The research in my laboratory focuses on the molecular mechanism and signaling pathways that regulate tumor angiogenesis. In gene profile studies of cultured endothelial cells exposed to VEGF-A165, we found that TR3 (mouse homologue, Nur77) was highly upregulated not only in VEGF-A165-stimulated endothelial cells, but also in microvessels in several examples of pathological angiogenesis in vivo, including adenovirus VEGF-A164-induced angiogenesis, skin wound healing and tumors. growth of B16 melanoma was completely inhibited in Nur77 knock out (nur77-/-) mice. Overexpression of TR3/Nur77 was sufficient by itself to induce angiogenesis and also that TR3/Nur77 had an essential role in VEGF-A165-induced angiogenesis.
Down syndrome candidate region 1 (DSCR1) is another gene that is identified to be upregulated by VEGF. DSCR1 can be expressed as four isoforms, one of which, isoform 4 (DSCR1-4), has recently been found to provide a negative feedback loop that inhibits VEGF-A165-induced endothelial cell proliferation in vitro and angiogenesis in vivo. We found that another DSCR1 isoform, DSCR1-1L, was also upregulated by VEGF-A165 in cultured endothelial cells and is strongly expressed in several types of pathological angiogenesis in vivo. Moreover, DSCR1-1L and DSCR1-4 were expressed in tumor microvascular structure, not in tumor cells, nor in normal vessel, either. DSCR1-1L, unlike DSCR1-4, potently activates angiogenesis and could be an attractive target for anti-angiogenesis therapy.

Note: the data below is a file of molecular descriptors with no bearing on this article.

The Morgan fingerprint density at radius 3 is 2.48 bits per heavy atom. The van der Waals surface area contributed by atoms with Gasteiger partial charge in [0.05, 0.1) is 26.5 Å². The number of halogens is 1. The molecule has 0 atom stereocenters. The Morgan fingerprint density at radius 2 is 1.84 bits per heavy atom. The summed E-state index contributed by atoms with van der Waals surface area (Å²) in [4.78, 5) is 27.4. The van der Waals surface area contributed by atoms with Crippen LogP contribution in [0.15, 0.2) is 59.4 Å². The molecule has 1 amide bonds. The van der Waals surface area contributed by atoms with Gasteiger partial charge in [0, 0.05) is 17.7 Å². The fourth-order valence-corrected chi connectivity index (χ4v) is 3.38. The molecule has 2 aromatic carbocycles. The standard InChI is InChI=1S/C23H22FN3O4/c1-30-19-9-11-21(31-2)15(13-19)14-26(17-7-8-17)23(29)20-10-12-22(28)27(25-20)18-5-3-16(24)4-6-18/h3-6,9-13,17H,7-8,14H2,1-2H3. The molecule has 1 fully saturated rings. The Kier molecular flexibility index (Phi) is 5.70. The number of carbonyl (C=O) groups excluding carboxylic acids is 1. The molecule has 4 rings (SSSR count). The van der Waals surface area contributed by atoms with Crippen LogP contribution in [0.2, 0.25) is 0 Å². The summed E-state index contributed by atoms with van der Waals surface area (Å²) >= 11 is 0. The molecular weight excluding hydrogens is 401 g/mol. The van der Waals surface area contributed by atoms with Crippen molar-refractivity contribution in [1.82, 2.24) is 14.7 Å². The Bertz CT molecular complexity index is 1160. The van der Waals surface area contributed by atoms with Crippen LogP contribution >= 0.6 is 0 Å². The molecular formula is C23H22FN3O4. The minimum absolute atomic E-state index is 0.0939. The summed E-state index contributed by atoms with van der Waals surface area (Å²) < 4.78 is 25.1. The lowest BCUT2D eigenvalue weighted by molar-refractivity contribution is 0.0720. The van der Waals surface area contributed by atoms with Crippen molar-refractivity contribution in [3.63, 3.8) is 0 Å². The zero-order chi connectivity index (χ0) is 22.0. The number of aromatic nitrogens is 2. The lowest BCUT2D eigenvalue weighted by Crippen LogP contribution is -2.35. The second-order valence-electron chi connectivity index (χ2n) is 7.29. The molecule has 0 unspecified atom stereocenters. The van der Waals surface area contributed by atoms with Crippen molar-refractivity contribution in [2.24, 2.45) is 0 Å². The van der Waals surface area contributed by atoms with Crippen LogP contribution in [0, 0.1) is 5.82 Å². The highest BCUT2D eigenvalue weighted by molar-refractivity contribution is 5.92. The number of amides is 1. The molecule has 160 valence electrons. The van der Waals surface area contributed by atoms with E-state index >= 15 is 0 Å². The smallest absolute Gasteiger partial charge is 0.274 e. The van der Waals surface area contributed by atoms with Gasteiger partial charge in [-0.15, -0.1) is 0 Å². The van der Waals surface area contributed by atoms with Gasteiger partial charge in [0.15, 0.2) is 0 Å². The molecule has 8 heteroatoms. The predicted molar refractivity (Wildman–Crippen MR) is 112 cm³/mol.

Another project is to study the role of protein kinase D in VEGF-induced angiogenesis. We demonstrate that PKD interacts with PLCg and becomes tyrosine phosphorylated upon VEGF stimulation, leading to PLCg activation and angiogenic response of VEGF-A165.